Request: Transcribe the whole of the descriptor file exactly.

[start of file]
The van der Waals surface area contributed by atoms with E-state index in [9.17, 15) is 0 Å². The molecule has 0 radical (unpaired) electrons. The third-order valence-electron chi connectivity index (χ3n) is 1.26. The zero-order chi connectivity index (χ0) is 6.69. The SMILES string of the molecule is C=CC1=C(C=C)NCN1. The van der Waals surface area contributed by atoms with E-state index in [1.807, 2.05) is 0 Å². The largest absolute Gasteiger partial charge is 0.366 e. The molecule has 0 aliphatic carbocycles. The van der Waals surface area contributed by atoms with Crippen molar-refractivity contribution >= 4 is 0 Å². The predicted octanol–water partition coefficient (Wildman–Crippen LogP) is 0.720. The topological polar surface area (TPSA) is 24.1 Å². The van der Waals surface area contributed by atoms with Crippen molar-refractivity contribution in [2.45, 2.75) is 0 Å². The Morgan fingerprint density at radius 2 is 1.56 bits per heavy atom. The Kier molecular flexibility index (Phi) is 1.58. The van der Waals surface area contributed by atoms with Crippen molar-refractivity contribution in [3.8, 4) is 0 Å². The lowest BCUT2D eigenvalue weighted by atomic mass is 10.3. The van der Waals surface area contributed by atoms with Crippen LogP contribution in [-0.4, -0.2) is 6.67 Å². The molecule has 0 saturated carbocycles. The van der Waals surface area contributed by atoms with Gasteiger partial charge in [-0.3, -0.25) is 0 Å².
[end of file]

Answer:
The van der Waals surface area contributed by atoms with E-state index in [9.17, 15) is 0 Å². The molecule has 0 radical (unpaired) electrons. The third-order valence-electron chi connectivity index (χ3n) is 1.26. The zero-order chi connectivity index (χ0) is 6.69. The SMILES string of the molecule is C=CC1=C(C=C)NCN1. The van der Waals surface area contributed by atoms with E-state index in [1.807, 2.05) is 0 Å². The largest absolute Gasteiger partial charge is 0.366 e. The molecule has 0 aliphatic carbocycles. The van der Waals surface area contributed by atoms with Crippen molar-refractivity contribution >= 4 is 0 Å². The predicted octanol–water partition coefficient (Wildman–Crippen LogP) is 0.720. The topological polar surface area (TPSA) is 24.1 Å². The van der Waals surface area contributed by atoms with Crippen molar-refractivity contribution in [2.45, 2.75) is 0 Å². The Morgan fingerprint density at radius 2 is 1.56 bits per heavy atom. The Kier molecular flexibility index (Phi) is 1.58. The van der Waals surface area contributed by atoms with Crippen molar-refractivity contribution in [3.8, 4) is 0 Å². The lowest BCUT2D eigenvalue weighted by atomic mass is 10.3. The van der Waals surface area contributed by atoms with Crippen LogP contribution in [-0.4, -0.2) is 6.67 Å². The molecule has 0 saturated carbocycles. The van der Waals surface area contributed by atoms with Gasteiger partial charge in [-0.3, -0.25) is 0 Å².